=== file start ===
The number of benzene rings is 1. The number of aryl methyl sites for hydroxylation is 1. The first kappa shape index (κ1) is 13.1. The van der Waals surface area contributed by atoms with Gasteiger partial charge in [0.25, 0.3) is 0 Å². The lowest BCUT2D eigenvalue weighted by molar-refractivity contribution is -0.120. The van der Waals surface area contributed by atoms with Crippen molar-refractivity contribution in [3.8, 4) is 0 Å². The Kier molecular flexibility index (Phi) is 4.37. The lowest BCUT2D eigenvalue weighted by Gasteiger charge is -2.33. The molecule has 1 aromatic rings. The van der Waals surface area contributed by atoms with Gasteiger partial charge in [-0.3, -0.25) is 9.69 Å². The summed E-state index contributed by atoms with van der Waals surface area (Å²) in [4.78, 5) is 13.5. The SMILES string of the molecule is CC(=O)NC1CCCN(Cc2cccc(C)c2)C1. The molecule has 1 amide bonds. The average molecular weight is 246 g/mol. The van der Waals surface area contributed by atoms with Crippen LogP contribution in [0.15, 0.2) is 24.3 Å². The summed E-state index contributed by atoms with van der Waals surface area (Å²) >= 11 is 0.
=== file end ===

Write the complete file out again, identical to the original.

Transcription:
The number of benzene rings is 1. The number of aryl methyl sites for hydroxylation is 1. The first kappa shape index (κ1) is 13.1. The van der Waals surface area contributed by atoms with Gasteiger partial charge in [0.25, 0.3) is 0 Å². The lowest BCUT2D eigenvalue weighted by molar-refractivity contribution is -0.120. The van der Waals surface area contributed by atoms with Crippen molar-refractivity contribution in [3.8, 4) is 0 Å². The Kier molecular flexibility index (Phi) is 4.37. The lowest BCUT2D eigenvalue weighted by Gasteiger charge is -2.33. The molecule has 1 aromatic rings. The van der Waals surface area contributed by atoms with Gasteiger partial charge in [-0.3, -0.25) is 9.69 Å². The summed E-state index contributed by atoms with van der Waals surface area (Å²) in [4.78, 5) is 13.5. The SMILES string of the molecule is CC(=O)NC1CCCN(Cc2cccc(C)c2)C1. The molecule has 1 amide bonds. The average molecular weight is 246 g/mol. The van der Waals surface area contributed by atoms with Crippen LogP contribution in [0.15, 0.2) is 24.3 Å². The summed E-state index contributed by atoms with van der Waals surface area (Å²) >= 11 is 0.